To quote Annie Lennox: “There was a time, when they used to say that behind every Great Man, there had to be a Great Woman. But in these times of change you know that it’s no longer true…”
Now I’m not one to disagree with Annie Lennox, but the truth is: It’s always true. It was true then and it is true now. There are women who have secretly ruled the world since a woman worked out how to record time (probably).
Here are just some of the remarkable women that history has overlooked in favour of their more famous male partners:
1. Olympias, mother of Alexander the Great.
Alexander once ruled an empire that stretched across Europe, into Asia and North Africa. He was the original “Great” man – but historians believe that he was also the original “Mummy’s boy”. Beautiful and powerful in the cult of Dionysus, Alexander’s mother Olympias ruled from behind his throne.
When Alexander’s claim to the throne was threatened, Olympias put around that Alexander was born from a dalliance that Olympias had with the God Zeus underneath an oak tree, effectively putting a kybosh on any plot to unseat Alexander (as a demi-god, he could not be denied).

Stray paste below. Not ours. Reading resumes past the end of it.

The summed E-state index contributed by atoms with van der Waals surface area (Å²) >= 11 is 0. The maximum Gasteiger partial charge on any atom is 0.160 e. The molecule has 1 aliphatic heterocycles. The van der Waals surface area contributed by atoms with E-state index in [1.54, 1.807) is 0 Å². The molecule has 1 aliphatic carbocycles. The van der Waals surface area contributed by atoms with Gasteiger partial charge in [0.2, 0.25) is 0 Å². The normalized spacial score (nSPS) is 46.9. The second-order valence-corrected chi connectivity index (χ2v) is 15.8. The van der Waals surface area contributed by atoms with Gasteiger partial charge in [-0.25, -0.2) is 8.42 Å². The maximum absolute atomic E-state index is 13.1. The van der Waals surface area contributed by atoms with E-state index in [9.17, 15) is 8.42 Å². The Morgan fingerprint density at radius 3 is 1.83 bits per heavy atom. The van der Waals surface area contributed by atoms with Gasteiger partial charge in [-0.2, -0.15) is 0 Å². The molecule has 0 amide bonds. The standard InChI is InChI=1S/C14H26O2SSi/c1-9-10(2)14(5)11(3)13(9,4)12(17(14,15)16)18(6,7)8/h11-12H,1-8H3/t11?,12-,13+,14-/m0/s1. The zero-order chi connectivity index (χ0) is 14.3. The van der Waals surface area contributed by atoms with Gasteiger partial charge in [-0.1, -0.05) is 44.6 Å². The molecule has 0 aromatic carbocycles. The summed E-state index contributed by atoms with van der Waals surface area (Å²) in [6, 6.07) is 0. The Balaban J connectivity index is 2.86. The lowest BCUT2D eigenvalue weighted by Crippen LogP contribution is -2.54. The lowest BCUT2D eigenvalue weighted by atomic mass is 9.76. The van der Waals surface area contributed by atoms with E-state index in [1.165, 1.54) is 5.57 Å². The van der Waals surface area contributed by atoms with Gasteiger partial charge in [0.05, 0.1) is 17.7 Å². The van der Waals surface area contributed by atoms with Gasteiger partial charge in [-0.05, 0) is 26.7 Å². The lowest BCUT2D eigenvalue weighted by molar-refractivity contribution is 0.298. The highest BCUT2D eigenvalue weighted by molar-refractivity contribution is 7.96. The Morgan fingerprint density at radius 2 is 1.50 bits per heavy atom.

When her husband divorced her and married another woman, Olympias had her husband assassinated. She also had her ex-husband’s children murdered, so that there would be no competing claim to Alexander’s throne.
While Alexander was off conquering, his mother ruled in his stead, ignoring the decrees issued by the regent Antipater who had been appointed to that job. Even after Alexander died, Olympias waged wars and conducted all affairs of state. When Antipater died, his final words were a warning that women should never lead.
2. Edith Bolling Galt Wilson, wife of American President Woodrow Wilson.
Woodrow Wilson oversaw America’s engagement (and thus, Australia’s) engagement in WW1. He also granted women the right to vote in the US, shaped the pre-cursor to the UN, won a Nobel Peace Prize and established the first Mothers’ Day.
What few people know is that in 1919, Wilson suffered a stroke that left him no longer capable of exercising his Presidential duties. His doctors said that it would kill him to stand down as President, and it would kill him to continue. So the solution? Have his wife Edith undertake the lion’s share of the decision making that defined his Presidency and, in many ways, set the framework for international relations that we still use today.